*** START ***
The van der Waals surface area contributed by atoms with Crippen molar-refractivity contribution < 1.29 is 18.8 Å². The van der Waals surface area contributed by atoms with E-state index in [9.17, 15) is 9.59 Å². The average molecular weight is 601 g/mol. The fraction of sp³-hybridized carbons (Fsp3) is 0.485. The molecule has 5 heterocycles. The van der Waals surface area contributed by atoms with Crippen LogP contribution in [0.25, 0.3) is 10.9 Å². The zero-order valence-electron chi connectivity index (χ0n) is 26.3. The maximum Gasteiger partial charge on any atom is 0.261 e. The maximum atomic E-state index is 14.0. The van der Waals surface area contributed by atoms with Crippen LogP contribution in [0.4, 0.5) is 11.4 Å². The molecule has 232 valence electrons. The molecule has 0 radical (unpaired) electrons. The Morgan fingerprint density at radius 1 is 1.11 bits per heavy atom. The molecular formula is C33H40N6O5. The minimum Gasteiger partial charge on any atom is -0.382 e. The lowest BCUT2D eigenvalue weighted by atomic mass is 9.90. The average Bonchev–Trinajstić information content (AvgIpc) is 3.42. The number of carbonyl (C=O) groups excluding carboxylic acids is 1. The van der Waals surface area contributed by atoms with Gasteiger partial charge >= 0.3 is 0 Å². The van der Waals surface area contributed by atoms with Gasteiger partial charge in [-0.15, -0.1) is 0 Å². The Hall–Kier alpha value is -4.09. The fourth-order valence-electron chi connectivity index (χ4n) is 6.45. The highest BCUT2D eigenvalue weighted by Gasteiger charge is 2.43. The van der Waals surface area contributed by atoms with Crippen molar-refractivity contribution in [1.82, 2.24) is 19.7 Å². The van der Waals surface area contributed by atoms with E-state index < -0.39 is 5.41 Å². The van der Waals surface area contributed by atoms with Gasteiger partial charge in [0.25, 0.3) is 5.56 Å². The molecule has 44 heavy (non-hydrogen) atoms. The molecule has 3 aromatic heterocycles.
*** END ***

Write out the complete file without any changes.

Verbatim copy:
The van der Waals surface area contributed by atoms with Crippen molar-refractivity contribution < 1.29 is 18.8 Å². The van der Waals surface area contributed by atoms with E-state index in [9.17, 15) is 9.59 Å². The average molecular weight is 601 g/mol. The fraction of sp³-hybridized carbons (Fsp3) is 0.485. The molecule has 5 heterocycles. The van der Waals surface area contributed by atoms with Crippen LogP contribution in [0.25, 0.3) is 10.9 Å². The zero-order valence-electron chi connectivity index (χ0n) is 26.3. The maximum Gasteiger partial charge on any atom is 0.261 e. The maximum atomic E-state index is 14.0. The van der Waals surface area contributed by atoms with Crippen LogP contribution in [0.4, 0.5) is 11.4 Å². The molecule has 232 valence electrons. The molecule has 0 radical (unpaired) electrons. The Morgan fingerprint density at radius 1 is 1.11 bits per heavy atom. The molecular formula is C33H40N6O5. The minimum Gasteiger partial charge on any atom is -0.382 e. The lowest BCUT2D eigenvalue weighted by atomic mass is 9.90. The average Bonchev–Trinajstić information content (AvgIpc) is 3.42. The number of carbonyl (C=O) groups excluding carboxylic acids is 1. The van der Waals surface area contributed by atoms with Gasteiger partial charge >= 0.3 is 0 Å². The van der Waals surface area contributed by atoms with Gasteiger partial charge in [-0.15, -0.1) is 0 Å². The Hall–Kier alpha value is -4.09. The fourth-order valence-electron chi connectivity index (χ4n) is 6.45. The highest BCUT2D eigenvalue weighted by Gasteiger charge is 2.43. The van der Waals surface area contributed by atoms with Crippen molar-refractivity contribution in [1.82, 2.24) is 19.7 Å². The van der Waals surface area contributed by atoms with E-state index < -0.39 is 5.41 Å². The van der Waals surface area contributed by atoms with Gasteiger partial charge in [0.25, 0.3) is 5.56 Å². The molecule has 44 heavy (non-hydrogen) atoms. The molecule has 3 aromatic heterocycles.